Recent article in Bellingham Herald says that Bellingham Mayor Kelli Linville has proposed a small fairly dense neighborhood be built in part of the Chuckanut Ridge area. That's similar to the idea I came up with way back in 2005 during the heyday of the Chuckanut Ridge controversy.
Back then, the land was in private hands and developers were proposing a subdivision of over 700 homes to be built. Bellingham's open space advocates were outraged fearing the loss of that forest. They were suggesting the development be stopped.
Stopping that development which was on private land would have been a hard nut to crack. The city could buy the land, but I think the price tag was around $18 million. Quite a sum. It would deplete city funds which might have been better used for things like parks and trails in other more "park starved" areas of town; like, for instance, the Cordota Neighborhood.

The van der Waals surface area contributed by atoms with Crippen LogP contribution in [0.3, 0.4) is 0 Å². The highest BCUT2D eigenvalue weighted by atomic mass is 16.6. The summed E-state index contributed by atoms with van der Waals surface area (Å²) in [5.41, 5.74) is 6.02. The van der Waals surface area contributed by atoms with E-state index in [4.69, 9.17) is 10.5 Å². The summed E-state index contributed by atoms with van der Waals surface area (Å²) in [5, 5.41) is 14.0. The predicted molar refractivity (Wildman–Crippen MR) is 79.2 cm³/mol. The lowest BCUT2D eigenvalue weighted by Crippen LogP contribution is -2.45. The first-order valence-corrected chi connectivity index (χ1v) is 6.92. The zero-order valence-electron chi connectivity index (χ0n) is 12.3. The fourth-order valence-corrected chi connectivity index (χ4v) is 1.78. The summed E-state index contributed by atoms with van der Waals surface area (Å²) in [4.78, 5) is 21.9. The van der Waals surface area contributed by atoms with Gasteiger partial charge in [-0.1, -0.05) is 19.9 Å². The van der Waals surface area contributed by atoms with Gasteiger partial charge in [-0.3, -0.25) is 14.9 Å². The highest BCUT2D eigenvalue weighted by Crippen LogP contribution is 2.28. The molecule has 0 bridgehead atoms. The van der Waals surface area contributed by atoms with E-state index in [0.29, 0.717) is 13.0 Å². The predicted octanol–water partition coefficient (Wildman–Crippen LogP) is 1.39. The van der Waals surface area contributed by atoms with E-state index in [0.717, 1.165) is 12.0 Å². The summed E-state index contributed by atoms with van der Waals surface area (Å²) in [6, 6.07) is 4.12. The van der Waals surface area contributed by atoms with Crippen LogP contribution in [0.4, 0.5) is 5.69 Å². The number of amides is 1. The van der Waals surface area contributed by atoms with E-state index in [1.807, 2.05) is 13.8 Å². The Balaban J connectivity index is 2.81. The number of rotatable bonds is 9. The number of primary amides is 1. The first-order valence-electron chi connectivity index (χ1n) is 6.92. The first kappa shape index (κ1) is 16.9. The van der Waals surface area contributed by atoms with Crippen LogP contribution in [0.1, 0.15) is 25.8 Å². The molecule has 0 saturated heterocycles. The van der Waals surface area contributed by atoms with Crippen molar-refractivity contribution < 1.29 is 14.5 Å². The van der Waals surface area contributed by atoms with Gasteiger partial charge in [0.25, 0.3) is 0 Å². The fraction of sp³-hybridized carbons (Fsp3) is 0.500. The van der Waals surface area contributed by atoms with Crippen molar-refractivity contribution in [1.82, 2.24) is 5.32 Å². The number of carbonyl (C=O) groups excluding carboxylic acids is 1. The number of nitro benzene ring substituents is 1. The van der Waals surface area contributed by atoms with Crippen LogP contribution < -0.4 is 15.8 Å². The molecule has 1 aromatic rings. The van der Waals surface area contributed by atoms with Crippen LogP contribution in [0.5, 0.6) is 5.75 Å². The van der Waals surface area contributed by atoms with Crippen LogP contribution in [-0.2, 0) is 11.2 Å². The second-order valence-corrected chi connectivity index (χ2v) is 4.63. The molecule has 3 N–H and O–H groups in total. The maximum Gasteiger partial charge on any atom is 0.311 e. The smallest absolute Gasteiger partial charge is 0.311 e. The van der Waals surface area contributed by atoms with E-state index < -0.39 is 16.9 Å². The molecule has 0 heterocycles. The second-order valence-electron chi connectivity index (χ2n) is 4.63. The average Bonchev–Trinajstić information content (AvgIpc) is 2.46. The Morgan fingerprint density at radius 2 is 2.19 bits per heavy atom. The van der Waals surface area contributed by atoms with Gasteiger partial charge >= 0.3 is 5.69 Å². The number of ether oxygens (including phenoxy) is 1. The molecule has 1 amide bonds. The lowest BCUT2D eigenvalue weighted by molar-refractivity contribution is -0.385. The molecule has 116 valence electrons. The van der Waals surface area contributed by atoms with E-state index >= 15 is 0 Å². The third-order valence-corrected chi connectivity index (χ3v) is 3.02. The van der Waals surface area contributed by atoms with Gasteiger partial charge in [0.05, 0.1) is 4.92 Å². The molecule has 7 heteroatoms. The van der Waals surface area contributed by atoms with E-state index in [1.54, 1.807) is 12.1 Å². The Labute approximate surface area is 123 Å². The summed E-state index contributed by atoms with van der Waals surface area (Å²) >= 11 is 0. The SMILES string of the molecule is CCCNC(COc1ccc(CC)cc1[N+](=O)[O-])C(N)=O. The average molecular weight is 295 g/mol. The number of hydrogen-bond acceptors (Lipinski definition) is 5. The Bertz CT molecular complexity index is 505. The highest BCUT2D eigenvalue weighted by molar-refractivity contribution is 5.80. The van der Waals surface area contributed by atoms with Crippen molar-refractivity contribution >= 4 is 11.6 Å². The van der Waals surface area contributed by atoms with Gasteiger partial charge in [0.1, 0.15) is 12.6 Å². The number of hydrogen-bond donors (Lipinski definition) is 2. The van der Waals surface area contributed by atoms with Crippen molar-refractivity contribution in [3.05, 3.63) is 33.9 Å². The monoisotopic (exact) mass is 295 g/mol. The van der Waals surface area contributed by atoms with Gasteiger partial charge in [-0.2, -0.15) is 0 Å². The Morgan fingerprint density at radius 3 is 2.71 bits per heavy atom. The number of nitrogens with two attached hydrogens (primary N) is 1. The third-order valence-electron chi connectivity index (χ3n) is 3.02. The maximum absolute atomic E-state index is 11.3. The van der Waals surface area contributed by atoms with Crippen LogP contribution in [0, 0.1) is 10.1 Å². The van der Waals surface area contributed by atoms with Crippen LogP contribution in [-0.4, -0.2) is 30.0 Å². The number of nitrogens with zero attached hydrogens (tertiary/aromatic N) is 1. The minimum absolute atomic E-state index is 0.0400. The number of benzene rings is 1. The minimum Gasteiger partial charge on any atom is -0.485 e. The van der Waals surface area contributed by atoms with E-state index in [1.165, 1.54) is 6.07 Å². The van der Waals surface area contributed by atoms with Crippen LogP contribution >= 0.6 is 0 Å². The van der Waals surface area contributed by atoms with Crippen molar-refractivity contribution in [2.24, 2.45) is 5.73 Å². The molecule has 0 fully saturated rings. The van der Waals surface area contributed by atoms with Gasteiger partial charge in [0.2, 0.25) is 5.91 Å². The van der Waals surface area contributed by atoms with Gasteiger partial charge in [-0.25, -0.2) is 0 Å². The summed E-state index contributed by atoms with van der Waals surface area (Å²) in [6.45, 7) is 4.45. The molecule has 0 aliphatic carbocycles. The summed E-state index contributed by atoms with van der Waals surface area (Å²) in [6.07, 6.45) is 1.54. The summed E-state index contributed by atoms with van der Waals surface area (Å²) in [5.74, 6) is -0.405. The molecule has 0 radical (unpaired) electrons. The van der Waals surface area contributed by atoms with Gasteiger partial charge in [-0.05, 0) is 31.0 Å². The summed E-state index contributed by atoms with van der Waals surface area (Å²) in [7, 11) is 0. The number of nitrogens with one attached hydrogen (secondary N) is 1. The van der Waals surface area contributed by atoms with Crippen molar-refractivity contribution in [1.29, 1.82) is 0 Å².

Here's the compromise I suggested in my 2005 blog entry.
Build a few high rises in one corner of the property and leave the remainder as open space. That would be my kind of solution. Encourage non family and non car oriented folks who can live in small units. Provide bus service. Cluster the housing into mostly high rises in one corner of the land and preserve much of the remainder for open space.
Then the land cost could be justified and much of the forest could still be preserved.
Well, since then, 2008 came along and the real estate market crashed, nationally at least. Horizon Bank, which was heavily invested in that land went belly up and the price came down.
Eventually the city bought at a much lower price than was being ask before 2008 so the forest remains. Still, the city had to borrow some money from it's Greenway's trust fund to cover all the cost. In the long run, this could jeopardize green space in other parts of town, plus there may be some legal questions about using the money in that way over the long haul.
Basically it means the city needs to come up with some money to pay back the fund, thus this proposal to sell off some of that land for a fairly compact development. Most of the land could still remain forest while the city pays back some of the cost of the original purchase, thus shoring up city funds again.
Not a bad idea.
Wow! was 2005 7 years ago? Seems like it was just yesterday.